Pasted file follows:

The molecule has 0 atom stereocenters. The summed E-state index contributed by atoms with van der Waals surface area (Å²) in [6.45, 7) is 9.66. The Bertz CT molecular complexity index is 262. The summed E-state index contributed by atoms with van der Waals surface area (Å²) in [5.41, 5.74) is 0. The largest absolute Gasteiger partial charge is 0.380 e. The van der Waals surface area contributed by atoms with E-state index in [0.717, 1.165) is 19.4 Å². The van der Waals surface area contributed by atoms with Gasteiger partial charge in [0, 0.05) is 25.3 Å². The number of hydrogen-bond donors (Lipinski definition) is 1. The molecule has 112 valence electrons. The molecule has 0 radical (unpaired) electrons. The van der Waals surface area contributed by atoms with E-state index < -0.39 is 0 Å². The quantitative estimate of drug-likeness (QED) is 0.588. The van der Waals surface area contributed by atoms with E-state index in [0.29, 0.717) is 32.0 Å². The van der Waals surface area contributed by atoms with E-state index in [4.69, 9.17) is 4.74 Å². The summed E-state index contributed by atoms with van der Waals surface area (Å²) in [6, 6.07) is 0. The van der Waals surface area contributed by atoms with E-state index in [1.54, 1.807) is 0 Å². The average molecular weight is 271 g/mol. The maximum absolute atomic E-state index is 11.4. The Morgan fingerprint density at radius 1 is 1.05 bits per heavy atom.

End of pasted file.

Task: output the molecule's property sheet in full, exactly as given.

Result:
The molecule has 0 atom stereocenters. The summed E-state index contributed by atoms with van der Waals surface area (Å²) in [6.45, 7) is 9.66. The Bertz CT molecular complexity index is 262. The summed E-state index contributed by atoms with van der Waals surface area (Å²) in [5.41, 5.74) is 0. The largest absolute Gasteiger partial charge is 0.380 e. The van der Waals surface area contributed by atoms with E-state index in [0.717, 1.165) is 19.4 Å². The van der Waals surface area contributed by atoms with Gasteiger partial charge in [0, 0.05) is 25.3 Å². The number of hydrogen-bond donors (Lipinski definition) is 1. The molecule has 112 valence electrons. The molecule has 0 radical (unpaired) electrons. The van der Waals surface area contributed by atoms with E-state index < -0.39 is 0 Å². The quantitative estimate of drug-likeness (QED) is 0.588. The van der Waals surface area contributed by atoms with E-state index in [0.29, 0.717) is 32.0 Å². The van der Waals surface area contributed by atoms with E-state index in [4.69, 9.17) is 4.74 Å². The summed E-state index contributed by atoms with van der Waals surface area (Å²) in [6, 6.07) is 0. The van der Waals surface area contributed by atoms with E-state index in [1.54, 1.807) is 0 Å². The average molecular weight is 271 g/mol. The maximum absolute atomic E-state index is 11.4. The Morgan fingerprint density at radius 1 is 1.05 bits per heavy atom.